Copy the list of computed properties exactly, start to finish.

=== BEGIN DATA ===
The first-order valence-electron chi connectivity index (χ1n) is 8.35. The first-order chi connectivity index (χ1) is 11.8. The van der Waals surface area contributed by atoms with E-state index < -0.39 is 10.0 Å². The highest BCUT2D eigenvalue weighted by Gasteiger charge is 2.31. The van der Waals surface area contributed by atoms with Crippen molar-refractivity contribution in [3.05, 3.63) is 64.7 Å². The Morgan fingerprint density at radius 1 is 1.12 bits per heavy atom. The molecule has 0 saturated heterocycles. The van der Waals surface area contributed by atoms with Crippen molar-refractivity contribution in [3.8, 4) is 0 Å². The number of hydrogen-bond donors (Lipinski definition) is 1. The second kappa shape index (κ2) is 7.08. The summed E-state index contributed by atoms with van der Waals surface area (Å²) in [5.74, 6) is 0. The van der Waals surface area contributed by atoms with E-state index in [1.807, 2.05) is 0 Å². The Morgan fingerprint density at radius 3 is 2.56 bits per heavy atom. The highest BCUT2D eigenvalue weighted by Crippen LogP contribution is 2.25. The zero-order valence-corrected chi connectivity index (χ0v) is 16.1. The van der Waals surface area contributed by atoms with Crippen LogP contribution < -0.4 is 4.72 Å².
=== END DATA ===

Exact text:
The first-order valence-electron chi connectivity index (χ1n) is 8.35. The first-order chi connectivity index (χ1) is 11.8. The van der Waals surface area contributed by atoms with E-state index < -0.39 is 10.0 Å². The highest BCUT2D eigenvalue weighted by Gasteiger charge is 2.31. The van der Waals surface area contributed by atoms with Crippen molar-refractivity contribution in [3.05, 3.63) is 64.7 Å². The Morgan fingerprint density at radius 1 is 1.12 bits per heavy atom. The molecule has 0 saturated heterocycles. The van der Waals surface area contributed by atoms with Crippen molar-refractivity contribution in [3.8, 4) is 0 Å². The number of hydrogen-bond donors (Lipinski definition) is 1. The second kappa shape index (κ2) is 7.08. The summed E-state index contributed by atoms with van der Waals surface area (Å²) in [5.74, 6) is 0. The van der Waals surface area contributed by atoms with E-state index in [1.807, 2.05) is 0 Å². The Morgan fingerprint density at radius 3 is 2.56 bits per heavy atom. The highest BCUT2D eigenvalue weighted by Crippen LogP contribution is 2.25. The zero-order valence-corrected chi connectivity index (χ0v) is 16.1. The van der Waals surface area contributed by atoms with Crippen LogP contribution < -0.4 is 4.72 Å².